Park vehicle ban still planned

July 17, 2002|by LAURA ERNDE

BIG POOL - Despite objections from some campers, Fort Frederick State Park plans to ban vehicles from its riverside camping area.

The move is on hold indefinitely because of state budget cuts. But if the 29-site campground floods, most likely it would not be rebuilt, said Neal Welch, western regional planner for the Maryland Department of Natural Resources.

When there is money, the state will develop a new drive-in camping area above the floodplain with new bathrooms, showers and utility hookups.


Having vehicles park close to the river harms the environment. During storms, dirt and oil washes into the river, state officials say.

When state officials proposed the change a year ago, about 20 people signed a petition against the move.

Brenda Resh, who was camping there with her family Friday, said she probably won't come back after the campground is moved.

Resh, of Cearfoss, said she likes the convenience of being close to the Potomac River for fishing. At night, she fishes for catfish and during the day she goes to nearby Big Pool to try for bass.

Members of the public will still have access to the river, but they will have to walk in with their gear because there will no longer be parking.

"I wish they wouldn't move it because it's a nice area. I sit and watch the river," said Sandra Marcum of Hagerstown, who was relaxing under the awning of her pop-up tent Friday.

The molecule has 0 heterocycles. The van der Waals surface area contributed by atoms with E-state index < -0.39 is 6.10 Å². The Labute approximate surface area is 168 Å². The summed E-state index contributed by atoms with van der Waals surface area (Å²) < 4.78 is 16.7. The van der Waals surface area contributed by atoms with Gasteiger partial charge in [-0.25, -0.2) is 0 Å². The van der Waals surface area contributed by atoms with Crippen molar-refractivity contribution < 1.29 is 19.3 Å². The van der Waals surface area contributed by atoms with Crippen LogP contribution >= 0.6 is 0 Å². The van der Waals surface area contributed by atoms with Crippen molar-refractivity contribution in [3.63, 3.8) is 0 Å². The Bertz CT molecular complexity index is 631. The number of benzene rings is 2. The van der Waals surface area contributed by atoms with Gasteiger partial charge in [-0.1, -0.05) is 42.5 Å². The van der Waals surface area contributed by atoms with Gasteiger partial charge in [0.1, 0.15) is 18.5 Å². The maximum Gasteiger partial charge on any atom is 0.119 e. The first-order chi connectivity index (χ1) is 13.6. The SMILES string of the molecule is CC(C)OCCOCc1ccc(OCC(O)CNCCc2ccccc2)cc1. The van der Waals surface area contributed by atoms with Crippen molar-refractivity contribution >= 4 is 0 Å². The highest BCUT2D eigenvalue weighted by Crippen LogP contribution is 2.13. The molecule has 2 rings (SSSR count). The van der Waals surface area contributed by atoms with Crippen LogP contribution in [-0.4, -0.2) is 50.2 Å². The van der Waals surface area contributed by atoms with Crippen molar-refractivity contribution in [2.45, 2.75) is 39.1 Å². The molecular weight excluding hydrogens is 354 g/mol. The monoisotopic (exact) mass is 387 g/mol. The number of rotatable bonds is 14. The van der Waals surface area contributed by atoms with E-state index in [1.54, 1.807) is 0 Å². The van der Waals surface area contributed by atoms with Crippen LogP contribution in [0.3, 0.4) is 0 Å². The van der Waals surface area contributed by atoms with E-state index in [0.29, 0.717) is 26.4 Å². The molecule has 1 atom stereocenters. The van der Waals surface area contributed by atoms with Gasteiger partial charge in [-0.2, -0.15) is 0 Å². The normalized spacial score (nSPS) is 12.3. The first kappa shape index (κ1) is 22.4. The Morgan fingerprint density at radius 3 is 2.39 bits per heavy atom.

Park Manager Ralph Young said he is disappointed there is no money in the state budget for park improvements for at least another year.

The campground move is part of a larger plan to improve the park when money becomes available.

Before the fort's 250th anniversary in 2006, Young said he would like to see the officers' quarters rebuilt. The building was the site of an important alliance between Cherokee Indian Chief Wahachey and the Colonial government, he said.

The campground flooded twice in 1996. Damage from the first flood cost $90,000 to repair and damage from the second flood cost about $30,000 to repair, Young said.

No objections have been voiced to the rest of the development plan, which calls for relocating roads that intrude on the historical interpretation of the French and Indian War fort.

The plan also calls for:

  • Historic reconstruction of the fort.

  • Elimination of roads leading from Md. 56 to the fort and the picnic grounds, and construction of a new access road west of the Visitors Center.

  • Construction of a new restroom, with showers for re-enactors, near the historic area.

  • Expansion of the Visitors Center.

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